Travis was one of five area hunters who joined a trio from the Michigan Out-of-Doors television show Jan. 24 to go after rabbits. The group spent about six hours at Hickory Hill nursery northwest of Morenci.beagle.crew.jpg

Travis’s father, Don, called the Michigan Out-of-Doors office last June to suggest a rabbit hunt and he received a return call a few weeks ago. Kelly Gotch from the show said they were interested in watching the group run their dogs, but that’s not what Don had in mind.

“No, come down to hunt,” he told Gotch.

Nobody invites the trio to hunt, she told Don. That was a very unusual request. She promised to get back with him after discussing the invitation with producers Jimmy Gretzinger and Gabe Van Wormer.

She called back and the date was set.

“None of us slept very well the night before worrying about the weather,” Travis said, but in the end everything worked out just fine.

“You couldn’t have asked for a better day,” said Ed Eyer of Wauseon.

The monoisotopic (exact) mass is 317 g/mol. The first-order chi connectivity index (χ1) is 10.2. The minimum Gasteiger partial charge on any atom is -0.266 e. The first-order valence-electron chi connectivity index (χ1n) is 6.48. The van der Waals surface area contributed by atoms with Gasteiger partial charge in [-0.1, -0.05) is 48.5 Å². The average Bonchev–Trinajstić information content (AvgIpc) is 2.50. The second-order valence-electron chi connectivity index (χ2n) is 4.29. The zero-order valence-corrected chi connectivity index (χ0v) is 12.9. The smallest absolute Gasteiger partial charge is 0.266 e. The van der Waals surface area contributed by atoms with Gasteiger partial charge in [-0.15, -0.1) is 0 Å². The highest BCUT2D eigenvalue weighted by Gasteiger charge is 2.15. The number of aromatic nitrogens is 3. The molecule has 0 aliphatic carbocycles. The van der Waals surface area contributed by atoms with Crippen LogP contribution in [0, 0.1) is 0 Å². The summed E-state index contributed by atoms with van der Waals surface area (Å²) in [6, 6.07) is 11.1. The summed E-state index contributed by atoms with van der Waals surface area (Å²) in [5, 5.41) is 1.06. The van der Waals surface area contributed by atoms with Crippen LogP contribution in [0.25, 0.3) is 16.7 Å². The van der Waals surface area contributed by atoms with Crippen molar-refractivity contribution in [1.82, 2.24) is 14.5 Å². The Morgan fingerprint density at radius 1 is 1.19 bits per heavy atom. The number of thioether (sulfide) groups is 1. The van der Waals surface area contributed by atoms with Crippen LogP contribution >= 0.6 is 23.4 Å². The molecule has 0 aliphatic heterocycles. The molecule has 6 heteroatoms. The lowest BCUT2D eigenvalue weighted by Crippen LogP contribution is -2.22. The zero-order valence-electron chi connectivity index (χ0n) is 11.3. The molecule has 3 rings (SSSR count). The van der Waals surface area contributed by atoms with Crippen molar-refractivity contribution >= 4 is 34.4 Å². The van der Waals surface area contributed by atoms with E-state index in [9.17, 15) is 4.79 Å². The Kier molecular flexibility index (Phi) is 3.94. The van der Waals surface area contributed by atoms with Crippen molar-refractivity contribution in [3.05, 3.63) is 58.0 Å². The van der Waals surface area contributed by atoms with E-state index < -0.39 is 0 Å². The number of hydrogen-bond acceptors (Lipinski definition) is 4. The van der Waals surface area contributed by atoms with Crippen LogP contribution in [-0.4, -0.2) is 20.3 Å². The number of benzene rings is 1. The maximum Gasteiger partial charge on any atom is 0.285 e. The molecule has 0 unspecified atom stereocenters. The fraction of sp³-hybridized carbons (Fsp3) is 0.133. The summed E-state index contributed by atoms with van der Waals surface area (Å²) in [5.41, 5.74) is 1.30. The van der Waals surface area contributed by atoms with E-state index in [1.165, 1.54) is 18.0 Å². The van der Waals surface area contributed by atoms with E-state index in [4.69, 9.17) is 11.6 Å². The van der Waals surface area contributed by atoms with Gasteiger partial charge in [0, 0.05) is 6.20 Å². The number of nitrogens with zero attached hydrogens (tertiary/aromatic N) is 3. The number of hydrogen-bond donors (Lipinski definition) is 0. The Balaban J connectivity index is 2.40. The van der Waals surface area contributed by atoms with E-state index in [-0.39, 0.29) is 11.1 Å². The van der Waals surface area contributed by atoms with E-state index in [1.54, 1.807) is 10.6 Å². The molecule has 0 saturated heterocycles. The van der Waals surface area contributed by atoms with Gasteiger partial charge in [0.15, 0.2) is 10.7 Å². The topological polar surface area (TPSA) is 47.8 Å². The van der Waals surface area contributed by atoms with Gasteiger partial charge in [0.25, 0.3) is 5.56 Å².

He was at the Thompson home Sunday morning with his brother, Tony, and dog running companion Joe Dillinger of Leipsic, Ohio.

“They were real down-to-earth people,” Don said about the television crew. “It was a good group. And all of them got rabbits.”

Tony said he let a few run by in an effort to make sure everybody, especially Kelly, went home with a rabbit.

“I could have had seven or eight rabbits that day,” he said. “We worked hard that day getting them a rabbit.”

Van Wormer, behind the camera, had his own challenge. It wasn’t easy to capture an image of a dog in close pursuit.

“They should have given me the camera,” Tony said. “You’ve got to move.”

Running the beagles

For the three Ohio men, running their dogs  is much more than a hobby. The Eyers have a 40-acre training pen for their beagles and a smaller area to train puppies. Along with Dillinger, they travel to several states to compete in dog trials.

“Me and Tony have been in it all our lives,” Ed says about the two Pennsylvania natives. “To have a good dog, you’ve got to have it on the ground a lot. Two or three times a week.”

“It’s like training an athlete,” Tony says.

Travis runs a speedy young male and a slower female.

“He has one of the fastest dogs I’ve seen,” Don said. “He doesn’t bark much, but he’s always 20 to 30 yards ahead of the pack.”